Blue Hippopotamus : A Semi-Autobiographical Novel As Told by Earle Porlock, (Aka Paul Ehrlich

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  • Format: Hardcover
  • Copyright: 2012-08-29
  • Publisher: Textstream
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Writing The Blue Hippopotamus was great fun-sort of reliving my early life and making some incidents even better than they were the first time. What I wanted most of all was to write a page-turner, to give the reader a chance to actually live and feel what I had lived and felt. In a sense, my own life was a page-turner, from day to day, and a wonderful one that I enjoyed and loved-even the difficult and painful happenings. I think that I've been tremendously lucky to have had such a-almost a charmed life-and that's what I wanted to share with the reader. Yes, there were moments and incidents that were difficult and sometimes very painful, like when I said my final goodbye to Maidi, the love of my life, and what a remarkable love that was-several professional authors have called that good-bye "heartbreaking," and so it was. It was my heart that was breaking, and Maidi's, but we both knew that it had to be that way, and we accepted it. And then of course, many, many years later, we finally met again by chance, or by accident, in Paris, and the closure we had needed for so many years finally arrived. I wrote the book when I was ninety, and I was the last survivor of our group of five. We had all been made to swear that we would never tell. But after seventy years, I felt the story could, and should, be told.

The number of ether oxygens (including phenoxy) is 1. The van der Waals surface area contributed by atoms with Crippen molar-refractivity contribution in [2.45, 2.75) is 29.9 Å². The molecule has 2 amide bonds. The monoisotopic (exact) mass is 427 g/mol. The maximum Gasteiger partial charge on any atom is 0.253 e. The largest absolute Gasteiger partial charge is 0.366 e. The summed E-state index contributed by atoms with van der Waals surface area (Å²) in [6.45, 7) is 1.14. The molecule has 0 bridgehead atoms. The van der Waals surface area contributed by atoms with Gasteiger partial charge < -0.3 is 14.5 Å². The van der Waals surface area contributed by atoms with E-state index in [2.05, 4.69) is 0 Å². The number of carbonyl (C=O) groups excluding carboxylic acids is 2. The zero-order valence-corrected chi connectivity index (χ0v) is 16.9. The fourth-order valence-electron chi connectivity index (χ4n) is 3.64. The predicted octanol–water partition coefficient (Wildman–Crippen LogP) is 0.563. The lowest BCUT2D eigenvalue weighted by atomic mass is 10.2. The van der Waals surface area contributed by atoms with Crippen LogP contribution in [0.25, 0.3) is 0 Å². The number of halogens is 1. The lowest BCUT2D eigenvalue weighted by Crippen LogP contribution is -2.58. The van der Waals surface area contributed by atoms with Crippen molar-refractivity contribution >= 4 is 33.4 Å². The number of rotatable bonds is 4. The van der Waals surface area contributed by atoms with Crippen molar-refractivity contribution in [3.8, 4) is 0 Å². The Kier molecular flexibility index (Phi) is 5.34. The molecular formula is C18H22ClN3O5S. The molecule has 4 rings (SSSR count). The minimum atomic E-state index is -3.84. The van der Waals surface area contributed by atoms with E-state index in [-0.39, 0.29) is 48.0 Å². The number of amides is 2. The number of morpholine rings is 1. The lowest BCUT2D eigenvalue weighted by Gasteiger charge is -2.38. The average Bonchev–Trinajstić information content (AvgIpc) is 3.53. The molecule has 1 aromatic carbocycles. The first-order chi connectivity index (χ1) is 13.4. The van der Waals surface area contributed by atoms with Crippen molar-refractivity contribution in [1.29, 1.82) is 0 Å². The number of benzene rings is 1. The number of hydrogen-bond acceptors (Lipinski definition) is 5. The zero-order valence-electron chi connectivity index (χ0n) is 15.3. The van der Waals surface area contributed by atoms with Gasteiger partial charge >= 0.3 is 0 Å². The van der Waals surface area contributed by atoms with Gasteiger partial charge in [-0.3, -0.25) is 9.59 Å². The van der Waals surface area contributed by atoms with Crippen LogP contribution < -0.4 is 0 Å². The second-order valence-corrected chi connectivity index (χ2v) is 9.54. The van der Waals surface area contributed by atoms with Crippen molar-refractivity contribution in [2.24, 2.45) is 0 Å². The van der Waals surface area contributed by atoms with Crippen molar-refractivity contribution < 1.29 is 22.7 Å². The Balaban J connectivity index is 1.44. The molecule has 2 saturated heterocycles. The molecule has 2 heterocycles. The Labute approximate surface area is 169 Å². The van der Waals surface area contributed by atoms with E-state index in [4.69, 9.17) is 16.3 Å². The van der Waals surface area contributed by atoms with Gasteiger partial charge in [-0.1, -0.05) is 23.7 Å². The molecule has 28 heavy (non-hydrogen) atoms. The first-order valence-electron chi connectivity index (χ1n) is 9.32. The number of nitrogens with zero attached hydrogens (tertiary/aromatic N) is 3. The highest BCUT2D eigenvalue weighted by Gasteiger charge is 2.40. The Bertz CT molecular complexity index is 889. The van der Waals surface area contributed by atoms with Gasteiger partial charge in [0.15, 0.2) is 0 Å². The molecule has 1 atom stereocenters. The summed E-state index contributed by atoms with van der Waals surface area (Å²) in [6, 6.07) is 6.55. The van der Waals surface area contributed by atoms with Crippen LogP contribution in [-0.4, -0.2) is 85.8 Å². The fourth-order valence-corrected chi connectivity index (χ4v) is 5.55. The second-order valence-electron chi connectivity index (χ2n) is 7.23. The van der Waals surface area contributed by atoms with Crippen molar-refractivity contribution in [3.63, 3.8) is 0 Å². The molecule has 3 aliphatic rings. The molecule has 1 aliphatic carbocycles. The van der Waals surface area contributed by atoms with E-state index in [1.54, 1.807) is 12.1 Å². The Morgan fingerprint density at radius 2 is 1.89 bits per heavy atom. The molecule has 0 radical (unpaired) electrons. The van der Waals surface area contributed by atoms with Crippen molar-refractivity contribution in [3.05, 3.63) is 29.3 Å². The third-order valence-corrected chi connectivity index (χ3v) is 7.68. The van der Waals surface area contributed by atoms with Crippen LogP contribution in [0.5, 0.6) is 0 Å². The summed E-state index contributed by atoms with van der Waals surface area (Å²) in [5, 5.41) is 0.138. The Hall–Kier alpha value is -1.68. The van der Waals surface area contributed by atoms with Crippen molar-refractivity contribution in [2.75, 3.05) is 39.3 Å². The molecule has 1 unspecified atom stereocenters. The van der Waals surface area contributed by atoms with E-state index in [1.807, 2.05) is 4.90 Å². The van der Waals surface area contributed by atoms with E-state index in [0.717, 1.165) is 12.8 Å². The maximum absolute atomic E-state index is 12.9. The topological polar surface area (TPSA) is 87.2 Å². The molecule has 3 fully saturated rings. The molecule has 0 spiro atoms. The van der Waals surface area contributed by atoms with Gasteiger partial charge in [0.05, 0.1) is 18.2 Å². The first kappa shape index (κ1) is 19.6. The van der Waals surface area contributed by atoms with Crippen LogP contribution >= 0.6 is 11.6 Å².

My friend Tommy had a great joke that he would pull at appropriate times when someone had uttered a large pomposity, especially on the radio (there was no TV in those days). In a very statesman-like voice—he called it his "stentorian" voice, though I think he got the definition slightly wrong—in tones of great sadness, compassion and resolve he would begin some famous quotation, like WHEN IN THE COURSE OF HUMAN EVENTS IT BECOMES NECESSARY FOR ONE NATION TO BUU—AHH—AHH—AHH, at which point his eyes would roll up and his body would start to convulse and people would run screaming, sure he was going to vomit all over them, while the rest of us would roll on the floor screaming with laughter. He didn't do it often, but when he did it, the reaction was a higher form of existence. Tommy and the rest of our little group were on the Boys High track team—I was the sprinter—the 100 yard dash, the 220, and, when pressed, the 440 relay, which I hated—I was very fast, but I had no endurance, and they always put me on anchor. The reason I was so fast was my little secret, shared only by Tommy, who had been my best friend since 4th grade. In elementary school I was one of the slowest, but after a few "Field Days" where I got used to cat-calls and laughs I sat down with myself one day and figured it all out—which muscles to work out, which arm moves speeded up the legs, and then, since that speeded up the legs but shortened the stride, which moved you faster but not much—how to get around that defect by lengthening your stride without slowing the legs. You'd like to know? Hah!! In your dreams. One nice result of being so fast was I didn't have to go to practice. Mr. Palmer, the track coach, was very nice about it when I explained that I'd quit the team. Sometimes I'd practice by myself—we lived in Brooklyn, Bedford Avenue between I and J, and there was a bus that turned the corner at J, and I'd race it to Avenue I—the long city block—and usually beat it. Mr. Palmer wanted me to try out for the Olympics, but he said I'd have to go to practice. That was the year the Olympics were held in Germany and Jesse Owens won all the medals, to the great embarrassment of Adolph Hitler and his "Master Race". I wonder what he would have done if a Jewish kid from Brooklyn won all the rest of the medals. By the time we all graduated the depression was pretty much over, and jobs were not hard to find. Some of us would still meet once or twice a week at the little coffee-shop near the Paramount building where we used to hang out, usually bringing our present (and sometimes interchangeable) girlfriends, and talk about what would be interesting to do now that we had nothing interesting to do. I would usually bring Betty, who I had met at track meets—she was the Girls High high jumper, and a great girl, and very pretty. Tommy, who had used our secret to become a great long jumper, would bring Astrid, and Frankie, our mile runner, would bring Eleanor, whose father was known as the Guru, or sometimes Frankie would show up with Kendra and Silvio the Ketchup man would bring Eleanor. Silvio was a huge handsome brute, the Shot-Put King, but we called him the Ketchup man because he was allergic to Ketchup. If anyone at our table put Ketchup on his fries or his burger Silvio would get nauseous. I had the same allergy but never showed it. It was a holdover from the depression days not too long before when sometimes all we had to eat was to go to the Blenheim Cafeteria and eat a bowl of Ketchup.

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